Gibson said his film first germinated over a dozen years ago. He said he was unfazed about Hollywood’s criticism of his work.

He said that he discovered in Tinseltown that "you can get a shiv between the shoulder blades and it’s done with a smile."

Still, Gibson said he was shocked by the "pre-judgment and condemnation" that began over a year ago – before anyone had even seen the film.

He told America’s favorite comedian that he was surprised by the attacks against him, including the charge that he was anti-Semitic.

"It’s wrong, it’s unconscionable," he said.

Leno questioned Gibson about the film’s violence.

Gibson readily admitted the film is violent and deserved the R rating it received. But he added that the violence was not "gratuitous" and, in his opinion, drew a different reaction from audiences than from those who, for example, watch horror films.

Gibson said the film’s message is one of tolerance. He told Leno he chose actor James Caviezel to play Jesus because he projected both a childish innocence and masculinity – consistent with the biblical Jesus.

Gibson’s decision to produce "The Passion" may have earned him at least one fan in Hollywood.

"Thanks for the courage of your convictions," Leno told Gibson as he concluded his interview.

http://www.newsmax.com/archives/ic/2004/2/27/05527.shtml
this is the link to what I copied above.


Carl Roesler - 2/29/2004

Comment Removed


Marc "Adam Moshe" Bacharach - 2/29/2004

Wow, so not only are most Jews and Israelis racist, so are the vast majority of Americans, and almost ALL of the major candidates for President! Even that racist Sharpton calls for a balanced approach (how can anyone negotiate in any way with a genocide state?) What a racist!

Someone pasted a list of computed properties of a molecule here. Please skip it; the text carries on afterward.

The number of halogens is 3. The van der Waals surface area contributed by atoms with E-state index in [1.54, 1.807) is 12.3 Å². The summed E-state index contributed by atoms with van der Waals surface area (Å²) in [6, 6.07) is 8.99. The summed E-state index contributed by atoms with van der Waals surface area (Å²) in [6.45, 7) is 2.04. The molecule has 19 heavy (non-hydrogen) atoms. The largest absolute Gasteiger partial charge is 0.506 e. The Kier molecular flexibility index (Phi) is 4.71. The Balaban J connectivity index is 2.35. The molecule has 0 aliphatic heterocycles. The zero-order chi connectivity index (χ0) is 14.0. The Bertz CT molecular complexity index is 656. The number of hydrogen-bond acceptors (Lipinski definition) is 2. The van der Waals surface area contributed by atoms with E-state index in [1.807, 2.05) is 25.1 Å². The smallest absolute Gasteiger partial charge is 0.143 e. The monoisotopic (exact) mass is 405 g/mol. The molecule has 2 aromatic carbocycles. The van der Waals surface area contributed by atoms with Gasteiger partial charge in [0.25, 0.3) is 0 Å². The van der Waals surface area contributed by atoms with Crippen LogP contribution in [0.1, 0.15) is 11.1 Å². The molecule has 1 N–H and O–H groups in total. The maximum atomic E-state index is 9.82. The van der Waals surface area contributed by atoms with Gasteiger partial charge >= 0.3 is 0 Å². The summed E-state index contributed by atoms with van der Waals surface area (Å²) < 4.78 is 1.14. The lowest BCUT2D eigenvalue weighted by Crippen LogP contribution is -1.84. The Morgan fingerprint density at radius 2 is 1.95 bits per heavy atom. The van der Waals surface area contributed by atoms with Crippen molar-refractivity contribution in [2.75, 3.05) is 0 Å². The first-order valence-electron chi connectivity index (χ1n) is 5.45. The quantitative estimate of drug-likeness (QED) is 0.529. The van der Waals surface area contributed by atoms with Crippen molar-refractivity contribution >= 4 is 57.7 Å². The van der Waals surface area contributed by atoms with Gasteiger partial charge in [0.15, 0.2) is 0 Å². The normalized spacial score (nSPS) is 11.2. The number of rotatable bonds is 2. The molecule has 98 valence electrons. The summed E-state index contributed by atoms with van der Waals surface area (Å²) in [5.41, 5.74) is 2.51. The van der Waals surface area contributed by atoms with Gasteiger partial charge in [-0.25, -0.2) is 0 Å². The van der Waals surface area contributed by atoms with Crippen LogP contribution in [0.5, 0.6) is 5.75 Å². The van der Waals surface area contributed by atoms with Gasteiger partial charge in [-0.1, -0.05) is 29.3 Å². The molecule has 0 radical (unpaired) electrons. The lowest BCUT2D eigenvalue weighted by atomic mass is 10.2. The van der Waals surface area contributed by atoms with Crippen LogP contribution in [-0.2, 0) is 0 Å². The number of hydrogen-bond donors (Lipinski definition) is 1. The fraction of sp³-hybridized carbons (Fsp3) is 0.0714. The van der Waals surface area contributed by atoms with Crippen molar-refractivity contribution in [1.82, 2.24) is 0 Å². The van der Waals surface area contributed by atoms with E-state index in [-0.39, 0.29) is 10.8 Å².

I am sad to see Kucinich as factually ignorant as yourself by calling it a wall. In point of fact (not that fact has ever gott4en into the way of blind hatred) only a tiny fraction of the barrier (less than 3% or about 15 miles) is actually a concrete wall, and that is being built in specific locations where it will prevent Palestinian snipers from shooting at cars as they have done for the last three years along the Trans-Israel Highway, one of the country's main roads.

Another thing to dismiss as racism: A security fence already exists around the Gaza Strip and, to date, not one suicide bomber from that area has infiltrated Israel, while approximately 250 came from the West Bank in the last 33 months. Approximately 75 percent of the suicide bombers who attacked targets inside Israel came from across the border where the first phase of the fence was built.

Don't you just love this logic: "It is a wall because it is being built on another people's land." Ahhh, and what is the definition of a chair or a table, anything that is in someone else's house?


Carl Roesler - 2/29/2004

I watched the "debate" on CBS this Sunday morning. and both Senators Kerry and Edwards were asked by Dan Rather whether the concentration camp was a wall or a fence. Great question as if it is one or the other.

Both senators said it was only a "fence" and that it was justified until Israel had a "partner" in peace.i.e. the Palestinians surrendered, eschewed any military options as they are being annihilated by the Israel terrorists.

The Reverand Al Sharpton gave a somewhat more ethical answer when he said the US should pursue a more balanced policy in the region.

Only Congressman Dennis Kucinich had the courage to say. It is a wall because it is being built on another people's land. It would be a more bening "fence" were it constructed in Israel. I can see the great Kucinich had read Chomsky's piece in the NYT.